Saturday, August 11, 2012

Crossing to America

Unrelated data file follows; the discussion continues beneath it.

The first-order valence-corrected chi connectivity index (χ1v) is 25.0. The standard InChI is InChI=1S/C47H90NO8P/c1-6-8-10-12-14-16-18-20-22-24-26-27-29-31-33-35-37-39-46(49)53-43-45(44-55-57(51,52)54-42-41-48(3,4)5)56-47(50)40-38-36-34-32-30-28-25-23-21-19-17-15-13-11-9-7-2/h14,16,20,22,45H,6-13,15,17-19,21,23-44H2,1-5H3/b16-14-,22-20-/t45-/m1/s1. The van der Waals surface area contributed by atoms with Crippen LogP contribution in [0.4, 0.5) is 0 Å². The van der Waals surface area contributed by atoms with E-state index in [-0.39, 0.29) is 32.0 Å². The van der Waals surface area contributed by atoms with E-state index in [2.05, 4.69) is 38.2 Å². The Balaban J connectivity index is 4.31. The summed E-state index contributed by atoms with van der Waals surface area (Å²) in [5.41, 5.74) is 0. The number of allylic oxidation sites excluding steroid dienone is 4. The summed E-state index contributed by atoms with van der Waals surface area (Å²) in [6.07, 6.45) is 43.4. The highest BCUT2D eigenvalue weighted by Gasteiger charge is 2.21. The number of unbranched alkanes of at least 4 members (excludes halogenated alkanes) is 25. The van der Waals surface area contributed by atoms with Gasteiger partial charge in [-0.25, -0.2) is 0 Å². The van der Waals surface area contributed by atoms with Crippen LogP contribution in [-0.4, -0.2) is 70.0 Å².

Father and Mother were baptized 21 February 1862, and from that time began to prepare for their trip to America. I do not know just how Father (David) got the money, but as you know Father was very saving and did not spend money foolishly. I am of the opinion that he received some help from the Emigration Fund that was used in early days of the church to help the saints to get to Utah. I do not think he received any help from his mother as she was very much against his going. She did not believe that he would be able to even write to her when he got to Utah. She tore the corner from a sheet of paper and told him if he was allowed to write to her when he got here, he was to use that sheet of paper. If the letter she got from him fit into the corner that she had, she would know that he had written it. They may have received some help from Mother's grandmother as she had a home and I think some money saved from the little farm she owned, for we know that Aunt Julia came with Father and Mother. Aunt Julia had lived with her grandmother practically all of her life up to that time. I don't think that Grandmother could help any as Grandfather was so bitter against the Mormons, and continued so until his death which occurred while I was on my first mission. The fact remains that on 13th April 1863 Father, Mother, and Aunt Julia bid farewell to their friends and relatives, and set sail on the ship "Exelence Tolv" for Copenhagen, Denmark. The date of their arrival in Copenhagen is not given, but with a sail ship, unless they had favorable wind, they would be three to four days. We know that they remained in Copenhagen until the 30th April, when they again set sail for Kiel, Germany, and then to Hamborg, Germany. It must be remembered that Mother's second child was born 5 November 1862 and was at the time of their starting on this trip only six months old. They had to travel third class. It must have been very hard for Mother to care for our little sister Josephine. From Hamborg they went on board the steam ship "Roland" and crossed the North Sea to Grimsby, England. They had on board six hundred emigrants and forty head of steers and several hundred head of sheep. I think I can form some kind of an idea of what they had to go through with that kind of a load on a small ship, and then to have steerage passage at that, and Mother with a six months old child in her arms. I have crossed the North Sea eight times and have had first class passage all but once and that was on my first mission. I don't think there is any place on the ocean that can get as rough as it does on the North Sea because the water is shallow and the waves roll so much higher in shallow water. So I know just what Mother had to go through on the trip from Oslo to Copenhagan to Kiel and from Kiel to Hamborg and from Hamborg to Grimsby, England. It took them 27 days with their stops and traveling which would only take at the present mode of travel about 48 hours. From Grimsby to Liverpool they went by train arriving there on the 20th of May. On 23 May they set sail on the sailing ship "Antartic" for New York, with four hundred and eighty emigrants on board. Joseph Needham was in charge and assisted by Carl Dours. They were on board the ship 49 days. It was necessary for them to stand in line each day to get their drinking water. They only received a small portion towards the latter end of their voyage, as the Captain was afraid they might run short of water before they reached New York. Several persons died on the way over and were buried at sea. It is hard to imagine them 49 days on the ocean. We, their children, will never know nor be able to understand what our parents went through for the sake of the gospel. They arrived in New York 10th July and were placed in cattle cars and shipped to St. Joseph, Missouri. They passed through a part of the Civil War battle zone where they could hear the cannons roaring. From St. Joseph, Missouri, they went to Florence, Nebraska, arriving there on 25th July. At this place there were seventy wagons awaiting the arrival of the emigrant company. Peter Nebeker, who was in charge, had come from the Salt Lake Valley to bring the company of Saints to Utah. As you will remember there were nearly five hundred emigrants in this company. Their belongings were loaded into these seventy wagons, together with the supplies that was necessary for the journey and also with supplies for the Saints in the valley. It was necessary for the Saints that were able to walk to do so, as the teams had all they could pull with the luggage and supplies that were necessary for the company. Up until this time Father and Mother had been on the deck of ships or on steerage with all of the disagreeableness. Then being shipped in cattle cars, but that was no comparison with that which now lay before them. They had a thousand or more miles before them, with seventy wagons pulled by oxen, horses and mules. These were necessary to draw the loaded wagons over the rough road that was cut into deep ruts by the travel that had passed over them during the dry summer months. It is almost impossible for us as their children to understand their condition. They would pitch camp for the night all covered with dust, as well as all of their belongings. Mother with our dear little sister in her arms all covered with dust and no place to take her and give her the attention that was necessary to prevent her form getting sick. So after being on the way for a few days she did become ill. Even though Mother was granted the privilege of riding in one of the wagons with her sick child, you can imagine what it would be like in one of these heavy loaded wagons over a rough road. I was told by Father and Mother that they walked most of the time with Josephine in their arms. Finally on 13th August her spirit took its flight. Father and Mother found themselves along the Platt River with their dead child in their arms, without a casket or anything wherewith to bury her. The company was halted for a short time while a shallow grave could be dug, into which they placed the body of our dear little sister Josephine. They put her in a casket made from the sod that had been dug out of the grave. It is hard for us children to imagine the feelings of Father and Mother, especially that of Mother as she knelt by the side of the grave as they filled it with earth. She knew that she had nothing with which to mark the spot of ground that had become sacred to her because it was the resting place of her dear little daughter. Oh, what anguish must have filled her soul. When she had walked a short distance, she turned taking one last look at the little grave that she knew she would never in this life see again. It must be remembered that the death of Josephine was just one year and eight months after the death of Segvard Julius, her first child. From here on there was nothing of importance that happened outside of Aunt Julia and Margaret Olsen Clayton wandering away from the company and getting lost. It was necessary for them to send out a searching party to find them because they thought the Indians had captured them. They were found in a short time and returned to the company. Two buffalo were killed on the way and the meat was portioned out to the company. There is nothing of importance that happened to the company from here on that we have any knowledge of. There is no history written of this company of saints from Florence, Nebraska to Salt Lake City. Peter Nebeker failed to turn it in on his report on arrival at the city. It was afterwards lost, so we are told, by the Historian's Office. The company arrived in Salt Lake City on 3rd October, 1863. Father and Mother went directly down to Lehi. It is also stated that Mr. Olsen, the father of Margaret Clayton, with his family, also went with them. They were very close friends from Norway. Brother Olsen came from Dramen which is about one hours ride due west of the city of Oslo. Not very much is known about Father's and Mother's stay in Lehi. The family record which we have of the births and deaths of the children of Father and Mother informs us that our brother David Henry was born in Lehi on 2 July 1874. About ten months after the death of Josephine, Father and Mother were again called to pass through this awful ordeal of laying another of their little ones away in mother earth. As David Henry died on the 9th of September 1864. It must have appeared to our heartbroken mother that she was not going to be able to rear any of her children to maturity. She had now buried three, one after the other, in such a short time. We do not know the exact date of the marriage of Father and Mother; but it must have been in the latter part of 1859 or the first part of 1860. Their first child was born on the 24 December 1860. We have then a brother buried some place in Norway, a sister on the plains, and brother in Lehi. But just where their graves are we will never know in this life, I never did ask Father or Mother anything about the matter. On the 11 August 1865, our sister Sarah Christina, came to gladden their home. It must have been a joy to Mother to again have a little child in their home. Aunt Julia went down to Lehi with the folks and it is stated that she went to work for a lady by the name of Jacobs. This lady, by the way, was very particular about her house work. Aunt Julia had a lot of grief until Mother took her back home again. One day Aunt Julia and Margaret Olsen were out in the field gleaning. An Indian spied them and came out to where they were. He began to make uncomplimentary remarks to them. They became frightened, but made motions towards the willow patch that was nearby. He followed them only to find Brother Olsen in there cutting willows. He made his get away in a hurry. Aunt Julia and Margaret knew that Brother Olsen was there for they had gone out with him into the field. Father and Mother and Aunt Julia remained in Lehi until the spring of 1866. Then, they together with Brother Olsen and his family moved to Franklin, Idaho. Father bought a city lot just two blocks directly east of the railroad depot. Here he built a log house, and later added to it and made it quite comfortable. He also later bought a lot joining him on the west. Soon he had two lots on which he raised small fruit and vegetables and some grain. Later on he bought two lots one block south and a half block east of the house. On these two lots, he raised wheat so he had enough for flour the year around. The old Charles Baker home joined Father's place on the south. The old lady Clayton's (Joseph Clayton's mother) place was just across the street about a half block south of Father's home. The old lady Wheeler, who was the midwife for Franklin, at that time, lived just across the street north. Mr. Lundengreen's place joined Father on the west. He was killed while trying to move an old shed out to the place he had taken up. That is now owned by the Peterborg Brothers and James Jensen. Mr. Hansen lived across the street east and a half block north. This is where May Jensen's mother spent her girlhood days. Franklin at that time had what was called the co-op store. It was a store in which the people bought shares of stock, and at the end of the year they would receive a dividend on what the store had made. Father did a lot of work in this store putting up furniture and other odd jobs. Mr. Stalker also had a store and sold liquor as he did not belong to the church. The saints were forbidden to trade with him. Brother William Webster had a harness shop and later on added a general mercantile store to his business. It was the old rock house that stands on the the hill in west part of town. Brother Charles Spongberg and Isaac Nash each had a blacksmith shop, and did all of that kind of work for the people. Father did a lot of cutting of grain for the people with the cradle. He had the name of being able to cut more garin with the cradle than any man in Franklin. On 22 February 1868 Hyrum Daniel came to gladden the home of Father and Mother. It is stated that Father and one of his neighbors had to carry the midwife in a rocking chair to the house. It was so muddy and the ground was so soft that they could not drive a team. Aunt Julia had made her home with Father and Mother most of the time from their arrival in Utah and Idaho. From the records we have at hand we find that on 23 November 1868, Father and Aunt Julia were married in the Endowment House at Salt Lake City. From that time on, Father had two families to take care of. As we all know Mother and Aunt Julia were sisters. Mother had given her consent to the marriage of her sister Julia to Father. Mother went to Salt Lake City with Father and Aunt Julia. Here she went through the Endowment House and received her Endowments. She was sealed to Father on 23 November 1868, also. It was necessary later to have Segvard Julius, Josephine and David Henry, Sara Christina and Hyrum Daniel sealed to Father and Mother in the Logan Temple. As long as Mother lived, there was no contention between these two sisters. Mother because of her poor health did most of the work in the house (as we lived in the two log rooms that still stand on the farm). Aunt Julia was a strong and robust woman in her young days and helped Father a great deal with the work outside. Yet in later years she suffered a great deal with neuralgia and was compelled to remain in bed at times. Her first child was David Samuel born 19 March 1870. The others are as follows: Peter Simon, Christina, Anne, Junius, Jeremiah, Netha, Bertha, Arthur, Edith, Elene, Wilford, and Elmer.